Thinking What We Are Doing
Part One of Three (projected).
Writing near the midpoint of the last century, Hannah Arendt worried that we were losing the ability “to think and speak about the things which nevertheless we are able to do.” The advances of science were such that representing what we knew about the world could be done only in the language of mathematics, and efforts to represent this knowledge in a publicly meaningful and accessible manner would become increasingly difficult, if not altogether impossible. Under such circumstances speech and thought would part company and political life, premised as it is on the possibility of meaningful speech, would be undone. Consequently, “it would be as though our brain, which constitutes the physical, material condition of our thoughts, were unable to follow what we do, so that from now on we would indeed need artificial machines to do our thinking and speaking.”
Arendt was nearly prescient. She clearly believed this to be a dystopian scenario that would result in the enslavement of humanity, not so much to our machines, but to one narrow constituent element of our humanity – our “know-how,” that is our ability to make tools. What Arendt did not imagine was the possibility that digitally, and thus artificially, augmented human thought might avert the very enslavement she foresaw.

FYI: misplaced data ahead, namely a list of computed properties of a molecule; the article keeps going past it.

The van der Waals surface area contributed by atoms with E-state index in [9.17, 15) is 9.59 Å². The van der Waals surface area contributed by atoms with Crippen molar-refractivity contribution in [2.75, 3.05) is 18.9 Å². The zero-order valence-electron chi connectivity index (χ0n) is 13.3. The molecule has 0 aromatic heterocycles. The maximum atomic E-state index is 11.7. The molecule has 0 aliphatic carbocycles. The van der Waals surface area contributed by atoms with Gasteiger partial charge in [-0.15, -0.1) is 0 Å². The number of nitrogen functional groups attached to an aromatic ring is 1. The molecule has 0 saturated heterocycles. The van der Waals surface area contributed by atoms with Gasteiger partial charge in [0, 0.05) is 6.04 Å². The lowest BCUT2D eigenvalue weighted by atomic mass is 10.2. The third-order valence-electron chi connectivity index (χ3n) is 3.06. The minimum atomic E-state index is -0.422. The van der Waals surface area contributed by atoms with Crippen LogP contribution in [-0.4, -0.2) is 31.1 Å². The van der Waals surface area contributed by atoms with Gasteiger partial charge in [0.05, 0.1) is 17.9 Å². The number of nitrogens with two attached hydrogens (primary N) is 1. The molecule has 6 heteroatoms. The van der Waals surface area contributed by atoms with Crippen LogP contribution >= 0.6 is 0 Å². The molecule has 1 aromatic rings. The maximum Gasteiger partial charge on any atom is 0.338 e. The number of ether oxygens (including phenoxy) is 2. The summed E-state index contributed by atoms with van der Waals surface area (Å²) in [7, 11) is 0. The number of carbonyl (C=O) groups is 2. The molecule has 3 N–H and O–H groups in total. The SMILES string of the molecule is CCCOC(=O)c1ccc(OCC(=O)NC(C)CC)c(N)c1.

On the eve of the 21st century, similar concerns were articulated by Paul Virilio who believed that our technologies, particularly the Internet, created a situation in which a total and integral accident was possible – an accident unlike anything we have heretofore experienced and one that we could not, as of yet, imagine. Virilio termed this possibility the general accident. Like Arendt, Virilio believed that the emerging shape of our technological society threatened the possibility of politics; and if politics failed, Virilio claimed, the general accident would be inevitable. Again, like Arendt, Virilio too seems unable to imagine that the way forward may lay through, not against technology, particularly the Internet.
If the concerns expressed by both Arendt and Virilio continue to resonate, it is because the structure of the challenge they articulated remains intact. The pace of technological development outstrips our ability to think through its attendant social and ethical implications; moreover, the political sphere appears so captivated by the ensuing spectacle that it is ensnared by the very problems we call upon it to solve. We are confronted, then, with a technologically induced failure of thought and politics, along the lines anticipated by Arendt and Virilio.